Thursday, September 23, 2010

A Nation hangs its head in Shame

India has been talking about hosting the Commonwealth Games for years. Unfortunately, all we did was talk.

Basic infrastructure was missing, the stadiums needed upgradation. "Don't worry, it will be ready on time", we were told. We believed them, because we wanted to.

The media broke stories about the money siphoned off, about toilet rolls being purchased for $200 a roll. After making appropriate noises of protest, we chose to ignore the scam- corruption is a way of life.

The first teams to arrive refused to move into the athlete's village. "Indians have different standards of hygiene"- the official excuse made the nation cringe.

Days before the start of the Games, a newly-erected footbridge collapsed. "It was not meant for the athletes, only for spectators", the Chief Minister said. In a nation of a billion people, a few are expendable.

A ceiling over a stadium caved in. There is talk of cancelling the Games. I hope they do. Because if they don't, India will sweep all the medals- there will be no competition.


A nation hangs its head in shame. If these are the people we elect into office, do we have the right to expect any different?

15 comments:

Margot Kinberg said...

Rayna - You touch on such an important theme: the way a government treats its own people in front of the world. When skimming a profit and putting on a good face are more important than the welfare of the people, it really is a terrible shame. And when people allow a government to do that and do not hold them accountable, this is also a shame. You are to be commended for discussing such a difficult topic and not being complacent.

Ann Best said...

It's not just in India. It's everywhere, including the United States of America, that moral lapses occur. Thank you for speaking out. People need to speak out against duplicity and corruption wherever it occurs.

Thanks for stopping by my blog. Changing my template and struggling with a cold is minor compared to what so many people are suffering from in the world today.
Ann

ladyfi said...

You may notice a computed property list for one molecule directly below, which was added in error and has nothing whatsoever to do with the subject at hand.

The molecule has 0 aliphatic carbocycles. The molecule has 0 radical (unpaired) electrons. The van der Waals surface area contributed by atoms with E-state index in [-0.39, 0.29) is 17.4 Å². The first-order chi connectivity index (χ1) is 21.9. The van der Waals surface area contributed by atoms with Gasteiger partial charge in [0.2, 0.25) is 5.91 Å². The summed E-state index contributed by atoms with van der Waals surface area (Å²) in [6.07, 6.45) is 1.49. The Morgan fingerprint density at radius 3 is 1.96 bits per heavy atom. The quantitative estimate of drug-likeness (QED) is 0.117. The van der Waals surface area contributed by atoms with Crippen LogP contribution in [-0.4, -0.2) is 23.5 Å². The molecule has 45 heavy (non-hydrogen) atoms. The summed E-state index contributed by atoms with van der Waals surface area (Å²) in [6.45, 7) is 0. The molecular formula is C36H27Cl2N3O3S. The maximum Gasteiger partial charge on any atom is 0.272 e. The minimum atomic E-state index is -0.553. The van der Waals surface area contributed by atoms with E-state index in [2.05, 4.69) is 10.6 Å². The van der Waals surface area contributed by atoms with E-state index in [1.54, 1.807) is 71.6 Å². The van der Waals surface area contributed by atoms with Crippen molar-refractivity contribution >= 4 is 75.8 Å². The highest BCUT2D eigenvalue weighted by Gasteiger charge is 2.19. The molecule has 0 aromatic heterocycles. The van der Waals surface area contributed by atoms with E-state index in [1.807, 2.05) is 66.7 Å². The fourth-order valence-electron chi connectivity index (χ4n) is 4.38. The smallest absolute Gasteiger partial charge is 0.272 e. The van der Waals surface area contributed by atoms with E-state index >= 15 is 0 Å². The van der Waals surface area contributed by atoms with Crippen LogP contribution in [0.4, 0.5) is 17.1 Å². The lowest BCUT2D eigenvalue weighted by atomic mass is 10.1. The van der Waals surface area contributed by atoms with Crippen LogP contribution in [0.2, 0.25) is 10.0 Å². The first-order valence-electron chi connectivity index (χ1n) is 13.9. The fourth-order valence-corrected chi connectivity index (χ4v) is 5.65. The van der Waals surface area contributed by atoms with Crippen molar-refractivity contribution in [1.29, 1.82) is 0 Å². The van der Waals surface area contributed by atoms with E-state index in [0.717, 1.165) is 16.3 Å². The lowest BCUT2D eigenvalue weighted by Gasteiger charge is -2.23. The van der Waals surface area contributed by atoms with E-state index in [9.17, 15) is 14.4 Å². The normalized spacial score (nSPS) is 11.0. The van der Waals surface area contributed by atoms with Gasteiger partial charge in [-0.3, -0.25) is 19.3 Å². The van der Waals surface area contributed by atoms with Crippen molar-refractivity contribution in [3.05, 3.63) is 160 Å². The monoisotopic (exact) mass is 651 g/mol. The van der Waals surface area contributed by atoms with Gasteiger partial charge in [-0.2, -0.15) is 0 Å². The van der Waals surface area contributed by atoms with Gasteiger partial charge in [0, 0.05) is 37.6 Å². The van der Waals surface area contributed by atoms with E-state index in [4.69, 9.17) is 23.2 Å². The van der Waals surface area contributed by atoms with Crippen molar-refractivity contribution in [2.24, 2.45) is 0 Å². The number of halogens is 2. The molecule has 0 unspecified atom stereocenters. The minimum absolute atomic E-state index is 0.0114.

So sad when corruption is allowed to rule a country.

Shannon O'Donnell said...

This is such a powerful post, Rayna - and India is not alone. That's what saddens me the most. The world is not what it once was.

Jan Morrison said...

Having just hosted the winter Olympics in Canada believe me when I say I am most sympathetic to the situation. I think these games have gotten too crazy - no one can afford them - the only countries that can put them on without losing their shirts and their face are ones that don't need the exposure anyway. It is time to say enough to the whole business.
I'm with you and hope they are cancelled so that the organizations can have a good hard look at what they think they are doing.

LTM said...

mishandling of public funds and projects can be so infuriating! It reminds me of our bridge to nowhere. :o\ <3

Alex J. Cavanaugh said...

$200 for a roll of TP? Sounds like our government.

Rayna M. Iyer said...

@ Margot- if only you knew how difficult it was for me to write this post, knowing it would go out to an audience that is blissfully ignorant of the mess. But ignoring a problem doesn't make it go away, does it? It is because of our passive silence that things have got so bad.

@ Ann- If you ask me to name the biggest problem in India today, I would say "corruption", not poverty, or health, or water, or anything else. No idea how bad it is in other countries, but India is really bad.
And while in the context of global suffering, a cold seems like nothing at all, to the person suffering, a cold is really bad.

@ Fiona - the # 1 problem in India today.

@ Shannon- it is sad isn't it? That basic human values of honesty and trust no longer have any meaning.

@ Jan- it saddens and sickens me that after spending so much money, we find that less than a quarter of the funds expended have gone into creating something. We cannot afford the Games (nobody really can, as you point out), but we are paying four times as much for the Games as we should.

@ Leigh- why do we allow governments to get away with it? I guess it is all really our fault.

Rayna M. Iyer said...

@ Alex - no ordinary roll, I am sure. It must have been ancient papyrus!

Dorte H said...

I understand your frustration, and we also have our share of greedy and incompetent politicians in Denmark. Far too many of them only think of being elected again rather than the future of their country.

Rayna M. Iyer said...

@ Dorte- it is sad when people who are supposed to serve the country, end up serving only themselves, isn't it?

Jemi Fraser said...

I've seen clips of Canadian athletes pulling out for fears of their safety. Such a difficult decision. I wish things were better all the way around.

Rayna M. Iyer said...

@ Jemi - I really don't blame them. There have always been concerns about security, but we managed to assure countries that we would do our best to contain trouble. But the other day, and Australian TV crew managed to take a bag of the kind that could contain explosives into one of the venues- after that, would anyone be mad enough to come? Even in the quest for gold?
This is quite clearly our moment of shame.

slommler said...

Oh this is so sad! So tragic! It is hard for me to wrap my mind around a government that considers some loss of life acceptable as part of the process??!!
This is beyond tragic!
And when monies are given to help the masses and only a few actually receive the money? Sheesh!!
A tale we hear all too often...everywhere!!!
Hugs
SueAnn

Rayna M. Iyer said...

@ SueAnn- that is what I found the most difficult thing to digest- the attitude of the government. Now, if they were apologetic, I would perhaps forgive them a bit.

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